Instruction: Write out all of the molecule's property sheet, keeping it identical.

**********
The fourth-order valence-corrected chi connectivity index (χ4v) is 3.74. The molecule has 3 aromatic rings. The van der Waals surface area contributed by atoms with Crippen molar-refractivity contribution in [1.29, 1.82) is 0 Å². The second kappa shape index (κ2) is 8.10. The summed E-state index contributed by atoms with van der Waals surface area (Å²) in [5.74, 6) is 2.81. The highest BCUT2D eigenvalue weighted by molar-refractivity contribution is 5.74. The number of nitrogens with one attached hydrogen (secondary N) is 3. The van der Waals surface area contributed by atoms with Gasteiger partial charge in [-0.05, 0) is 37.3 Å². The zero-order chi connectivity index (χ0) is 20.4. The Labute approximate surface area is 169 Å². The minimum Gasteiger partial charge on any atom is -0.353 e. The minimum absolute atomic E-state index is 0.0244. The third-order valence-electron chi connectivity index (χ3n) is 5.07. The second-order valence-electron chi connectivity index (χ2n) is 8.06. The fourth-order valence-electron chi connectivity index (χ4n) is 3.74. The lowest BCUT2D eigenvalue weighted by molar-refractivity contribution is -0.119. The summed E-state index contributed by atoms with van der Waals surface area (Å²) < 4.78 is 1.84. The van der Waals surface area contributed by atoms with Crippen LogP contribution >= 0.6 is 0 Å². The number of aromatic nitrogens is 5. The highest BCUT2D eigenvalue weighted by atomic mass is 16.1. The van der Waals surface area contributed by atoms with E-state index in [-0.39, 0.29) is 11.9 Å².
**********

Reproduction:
The fourth-order valence-corrected chi connectivity index (χ4v) is 3.74. The molecule has 3 aromatic rings. The van der Waals surface area contributed by atoms with Crippen molar-refractivity contribution in [1.29, 1.82) is 0 Å². The second kappa shape index (κ2) is 8.10. The summed E-state index contributed by atoms with van der Waals surface area (Å²) in [5.74, 6) is 2.81. The highest BCUT2D eigenvalue weighted by molar-refractivity contribution is 5.74. The number of nitrogens with one attached hydrogen (secondary N) is 3. The van der Waals surface area contributed by atoms with Gasteiger partial charge in [-0.05, 0) is 37.3 Å². The zero-order chi connectivity index (χ0) is 20.4. The Labute approximate surface area is 169 Å². The minimum Gasteiger partial charge on any atom is -0.353 e. The minimum absolute atomic E-state index is 0.0244. The third-order valence-electron chi connectivity index (χ3n) is 5.07. The second-order valence-electron chi connectivity index (χ2n) is 8.06. The fourth-order valence-electron chi connectivity index (χ4n) is 3.74. The lowest BCUT2D eigenvalue weighted by molar-refractivity contribution is -0.119. The summed E-state index contributed by atoms with van der Waals surface area (Å²) < 4.78 is 1.84. The van der Waals surface area contributed by atoms with Crippen LogP contribution >= 0.6 is 0 Å². The number of aromatic nitrogens is 5. The highest BCUT2D eigenvalue weighted by atomic mass is 16.1. The van der Waals surface area contributed by atoms with E-state index in [-0.39, 0.29) is 11.9 Å².